Somewhere in the mists of time, it got a label that stuck: “Sneak-a-Preach.” That’s when a church leader — usually a pastor — uses any element of worship that’s not supposed to be a sermon to insert a mini-sermon anyway. Most often, this happens in a prayer.
You may also be acquainted with a related phenomenon I’ll label “Sneak-An-Announcement.” That’s when the pastor has forgotten to make an important announcement and thus slips it in the benediction or some other prayer during worship. Like this: “And Lord, please bless the youth who will gather here at the church at 9:30 Saturday morning for their trip to Six Flags with $15 each for lunch money and a ride home around 9 p.m.”
We can laugh about announcements not-so-subtly stuffed into a prayer because the act is so obvious. But theologically, I have a greater problem with the sermon inserted into corporate prayer because it demonstrates a lack of thoughtfulness about the role of prayer in worship and denies the congregation a voice in prayer. This appears to be an increasing phenomenon in the Christian church today.
Before you label me a pedantic worship purist (which might be a fitting label anyway), let me quickly add that in the Christian tradition there are many kinds of prayer that are appropriate in many kinds of settings. What is appropriate in private prayer or in small-group prayer or family prayer or in devotional prayer may not be appropriate in Sunday morning corporate worship. There is a difference.
Many devout Christians find great comfort in praying the Psalms or memorizing other Scripture as prayers. These are good and pleasing and worthy of consideration.
But regular, weekly corporate prayer is different. When we gather as the body of Christ for worship — whether on Sunday or Saturday or whenever — those who lead in prayer represent the body, not just themselves. Thus it is always appropriate to pray in “we” language rather than “I” language. Such as: “We pray for your wisdom this day, Lord.” The person voicing the prayer speaks on behalf of the entire congregation. That’s a basic starting point.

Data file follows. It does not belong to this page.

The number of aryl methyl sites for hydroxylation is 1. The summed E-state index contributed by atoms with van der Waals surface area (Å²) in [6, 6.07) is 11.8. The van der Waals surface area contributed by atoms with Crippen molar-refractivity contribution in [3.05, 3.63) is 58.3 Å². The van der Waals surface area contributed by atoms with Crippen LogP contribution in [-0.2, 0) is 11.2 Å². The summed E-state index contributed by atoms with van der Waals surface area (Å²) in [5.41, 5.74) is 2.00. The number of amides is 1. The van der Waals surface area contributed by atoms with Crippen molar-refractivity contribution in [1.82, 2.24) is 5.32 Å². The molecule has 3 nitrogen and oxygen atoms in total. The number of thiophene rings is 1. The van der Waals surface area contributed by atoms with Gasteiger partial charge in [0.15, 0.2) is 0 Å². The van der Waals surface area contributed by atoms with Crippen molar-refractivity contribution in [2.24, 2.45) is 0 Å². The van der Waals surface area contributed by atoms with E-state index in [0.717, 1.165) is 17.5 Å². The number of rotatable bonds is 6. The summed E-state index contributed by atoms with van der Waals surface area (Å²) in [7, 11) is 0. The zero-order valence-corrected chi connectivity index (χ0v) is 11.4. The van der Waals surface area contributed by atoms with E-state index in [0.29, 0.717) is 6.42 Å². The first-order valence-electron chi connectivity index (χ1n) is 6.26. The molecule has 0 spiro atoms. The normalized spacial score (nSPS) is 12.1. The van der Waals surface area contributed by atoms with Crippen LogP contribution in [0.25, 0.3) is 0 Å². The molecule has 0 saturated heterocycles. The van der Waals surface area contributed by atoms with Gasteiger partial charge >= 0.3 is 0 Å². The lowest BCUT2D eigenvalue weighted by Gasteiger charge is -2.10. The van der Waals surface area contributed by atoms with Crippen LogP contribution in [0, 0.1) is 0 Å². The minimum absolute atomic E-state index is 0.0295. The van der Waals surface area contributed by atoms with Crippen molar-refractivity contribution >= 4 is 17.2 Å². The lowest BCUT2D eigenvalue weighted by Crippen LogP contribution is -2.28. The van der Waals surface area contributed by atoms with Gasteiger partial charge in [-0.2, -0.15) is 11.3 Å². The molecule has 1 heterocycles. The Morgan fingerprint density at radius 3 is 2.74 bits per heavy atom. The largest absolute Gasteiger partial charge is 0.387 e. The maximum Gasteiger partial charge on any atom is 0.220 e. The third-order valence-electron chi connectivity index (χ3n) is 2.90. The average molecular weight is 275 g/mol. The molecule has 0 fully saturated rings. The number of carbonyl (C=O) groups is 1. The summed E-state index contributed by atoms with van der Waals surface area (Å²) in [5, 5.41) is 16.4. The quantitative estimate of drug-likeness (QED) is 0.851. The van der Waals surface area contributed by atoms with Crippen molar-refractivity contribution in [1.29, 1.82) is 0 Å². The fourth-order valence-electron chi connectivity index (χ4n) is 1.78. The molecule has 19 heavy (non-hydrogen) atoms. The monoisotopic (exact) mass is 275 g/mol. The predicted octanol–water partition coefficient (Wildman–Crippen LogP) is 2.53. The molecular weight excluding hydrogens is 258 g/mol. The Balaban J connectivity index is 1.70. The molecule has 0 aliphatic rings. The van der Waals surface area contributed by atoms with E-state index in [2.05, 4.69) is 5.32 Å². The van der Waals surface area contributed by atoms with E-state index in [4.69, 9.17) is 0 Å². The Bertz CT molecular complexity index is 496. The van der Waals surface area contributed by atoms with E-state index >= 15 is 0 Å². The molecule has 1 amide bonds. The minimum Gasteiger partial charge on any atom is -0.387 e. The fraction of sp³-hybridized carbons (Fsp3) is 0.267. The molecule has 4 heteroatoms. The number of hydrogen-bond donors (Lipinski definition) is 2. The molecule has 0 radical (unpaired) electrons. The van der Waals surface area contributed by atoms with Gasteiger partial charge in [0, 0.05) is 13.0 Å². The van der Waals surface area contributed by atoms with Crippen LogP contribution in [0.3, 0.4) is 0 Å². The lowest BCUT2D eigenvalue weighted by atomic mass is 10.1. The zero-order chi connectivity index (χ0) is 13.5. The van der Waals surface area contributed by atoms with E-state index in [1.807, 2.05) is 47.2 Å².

Here’s the real rub, though, and the point where some of you, dear readers, will turn your hearty amens into raised eyebrows at me: Corporate prayer should first and foremost be about making intercession for the congregation, not about making declarations about God to God.
A good diagnostic question to ask is this: “Does my prayer sound like a sermon about God or a petition to God?” Sneak-a-Preach happens when the worship leader hijacks the corporate prayer experience to make assertions, declarations and proclamations — even if they are true and lovely — but fails to intercede on behalf of the people.
Sneak-a-Preach prayers use phrases like this: “Lord, we know that …,” or “In God’s word we are taught that …,” or “You, O Lord, are … .” Nothing wrong with these introductory phrases, so long as an entire prayer isn’t strung together from one declarative statement to another. The common label for such extended prose in church is “sermon.”
When prayer leaders offer intercession on behalf of the congregation, they instead use phrases such as these: “We pray, O Lord, that you would … , “ or “Hear our prayers, Lord, for those who … ,” or “Pour out your Spirit on all who … ,” or “Forgive us, Lord, when we … .” These phrases lead the congregation to lift up their petitions together to God in prayer.
Take the Model Prayer taught by Jesus as an example. In the English translation, notice the subtle implications of petition: “May thy kingdom come on earth as it is in heaven” and “May your name be hallowed.” The only declarative statements come at the beginning and the end: “Our Father, who art in heaven” and “for thine is the kingdom … .”
In fact, you would be hard-pressed to find any example in the New Testament where Jesus modeled a prayer of declarative statements about God. In public, Jesus modeled for us intercessory prayer, petitionary prayer.
Perhaps Jesus would say unto us today: “You have turned my house of prayer into a house of Sneak-a-Preach.”